There was the sound of quick footsteps outside her door, and then discreet clapping. “Come in, Igawa-san,” Yasuko said. “I am expecting the letter.”
The door slid open and Igawa bowed to her. “Forgive me, Yasuko-sama, but there are two letters.” He held them out to her.
“Already? Well, I suppose speed is of the essence today.” Yasuko picked one and looked it over. The pure white paper had been strongly scented with plum blossoms, and the red and black ribbon that held it closed also had a sprig of bamboo and a few pine needles knotted into it. “No subtlety at all. Really, Mizuno, has Domotai rattled you that badly?” She opened the scroll and scanned it. It was, as she was expecting, an invitation to spend the winter court season at the Scorpion embassy. “Read it,” she said, passing it back to Igawa, and picked up the other one. Its paper was white with the merest blush of pink, and it was held shut by a dark green ribbon with a bare bamboo twig knotted into it. Yasuko smiled with approval and opened it. In strong and elegant script there was a formal restatement of Domotai’s invitation to attend winter court at the Crane embassy.
“But what will we do?” Igawa asked. “We cannot accept both invitations.”
“How is this even a question?” Yasuko said. “We are going to the Crane, of course.”
“That will offend the Scorpion,” Igawa said.
“And so? The Scorpion still have a homeland because the Lion have put themselves between them and the Destroyers. What have we to gain by going to their embassy? On the other hand, if I am going to offend the Crane Champion I want something to show for it. “Yasuko turned away and headed for her writing desk. “You will write out a polite refusal to Shosuro Mizuno. Have it done in an hour.”
* * * * *
“Asahina-sama, it is my honor to welcome you into this house.” Bayushi Jou smiled and bowed deeply to the Crane courtier, politely ignoring Hideshi standing behind her. Beside her Bayushi Kindebu bowed as well, but he did not smile, and when he arose his attention seemed fixed on the yojimbo.
“Thank you, Jou-san,” Beniha said. She bowed slightly in return. “I am gratified that Mizuno could spare time from her busy day for me.”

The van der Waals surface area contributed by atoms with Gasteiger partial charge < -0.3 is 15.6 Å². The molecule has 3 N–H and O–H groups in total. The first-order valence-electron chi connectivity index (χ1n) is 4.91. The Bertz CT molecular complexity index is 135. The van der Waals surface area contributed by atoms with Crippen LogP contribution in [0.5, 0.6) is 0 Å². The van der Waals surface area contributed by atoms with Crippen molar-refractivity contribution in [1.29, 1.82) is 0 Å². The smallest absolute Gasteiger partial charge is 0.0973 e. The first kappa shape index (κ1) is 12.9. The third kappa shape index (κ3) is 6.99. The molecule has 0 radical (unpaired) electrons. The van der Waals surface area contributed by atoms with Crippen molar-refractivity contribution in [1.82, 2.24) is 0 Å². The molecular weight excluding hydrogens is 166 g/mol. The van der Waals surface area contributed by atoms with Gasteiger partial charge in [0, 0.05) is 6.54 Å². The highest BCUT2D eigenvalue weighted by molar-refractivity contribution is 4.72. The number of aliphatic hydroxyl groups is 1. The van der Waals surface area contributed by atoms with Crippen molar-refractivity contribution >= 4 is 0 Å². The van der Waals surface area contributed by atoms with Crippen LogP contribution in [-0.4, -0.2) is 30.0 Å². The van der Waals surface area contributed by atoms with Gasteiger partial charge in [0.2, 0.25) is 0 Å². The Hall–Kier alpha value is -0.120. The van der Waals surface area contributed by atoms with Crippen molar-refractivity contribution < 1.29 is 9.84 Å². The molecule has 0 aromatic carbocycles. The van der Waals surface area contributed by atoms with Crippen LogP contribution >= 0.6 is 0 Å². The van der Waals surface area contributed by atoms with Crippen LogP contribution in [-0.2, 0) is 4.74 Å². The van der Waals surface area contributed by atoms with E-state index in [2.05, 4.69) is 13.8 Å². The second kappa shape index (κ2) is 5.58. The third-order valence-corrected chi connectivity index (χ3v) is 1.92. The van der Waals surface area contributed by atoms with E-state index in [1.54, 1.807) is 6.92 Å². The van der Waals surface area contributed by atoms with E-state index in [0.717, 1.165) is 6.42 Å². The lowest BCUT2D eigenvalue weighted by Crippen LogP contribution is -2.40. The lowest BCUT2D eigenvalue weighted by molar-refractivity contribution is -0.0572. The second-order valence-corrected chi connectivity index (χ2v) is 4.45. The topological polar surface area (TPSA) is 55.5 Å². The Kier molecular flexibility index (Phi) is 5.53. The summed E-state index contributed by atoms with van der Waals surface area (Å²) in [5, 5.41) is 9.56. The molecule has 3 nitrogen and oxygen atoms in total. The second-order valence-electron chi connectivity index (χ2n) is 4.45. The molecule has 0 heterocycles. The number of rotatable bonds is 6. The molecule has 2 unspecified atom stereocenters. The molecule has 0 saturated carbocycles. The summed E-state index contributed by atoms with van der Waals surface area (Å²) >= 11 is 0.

“Time spent conversing with one of the lords of the Crane could never be considered wasted,” Jou said. “I will escort you to her now.”
Jou led Beniha through the twisting corridors of the Scorpion embassy, seemingly taking a long approach to her destination. At last she stopped before a door, announced Beniha, and bowed her into the room. Hideshi took up station at the door, looking stone-faced and slightly pale.
Mizuno was waiting in a room with one of the outer doors slid partially open to allow a view of the garden outside. Several small braizers were positioned to ward away the chill, and a tea pot and cups were set out beside her. Mizuno greeted Beniha and poured them both a cup of tea. Beniha accepted hers and drank it while admiring the garden. Then, putting the cup down, she came to the point of her visit.
“Mizuno-san, Lady Doji has sent me to bear her personal invitation for you to attend Winter Court at the Crane embassy,” she said.
“Lady Doji is most kind,” Mizuno said. “But as you see, I have perfectly adequate rooms here at the Scorpion embassy.”
“Indeed, they have a lovely view of the garden. But to stay at our embassy would be very convenient for you, as all of the other clan’s delegates will be under the same roof. It would bring us great joy to help your clan in this time of their distress.”
“I am sure,” Mizuno said. “But as you say my clan is in some distress, and I have almost as much work here with my fellow Scorpion as I do with the other clans. You can see how it is to my advantage to stay.”
“I cannot deny that you know your duties best,” Beniha said. “Nevertheless, should matters change your invitation will stand through the winter. And of course you are welcome to all events planned for our guests.”
“Thank you, I shall certainly attend as many as I am able,” Mizuno said. “Please offer Lady Doji my gratitude and my good wishes for the success of her winter court.” The two women chatted politely for a few moments, and then Beniha offered her goodbye and departed.
As soon as they arrived back at the Crane embassy, Beniha turned to her yojimbo with a look of concern on her face. “Hideshi, what is wrong?”
He frowned at her. “I thought I had concealed it.”
“I saw it, but I know you very well; I don’t think anyone else did.”
“As soon as I crossed the threshold of the Scorpion embassy, I came under some sort of attack. All of my bones ached, and my stomach turned rebellious. It ended as soon as we left.”
Beniha whispered a short prayer and then stood as if listening. “The kami say there is no spell upon you now. It must have been some manner of prank they were playing inside of their embassy, intending to shame us. The nerve of them, to interfere with a yojimbo’s duties after the attack on the Empress!”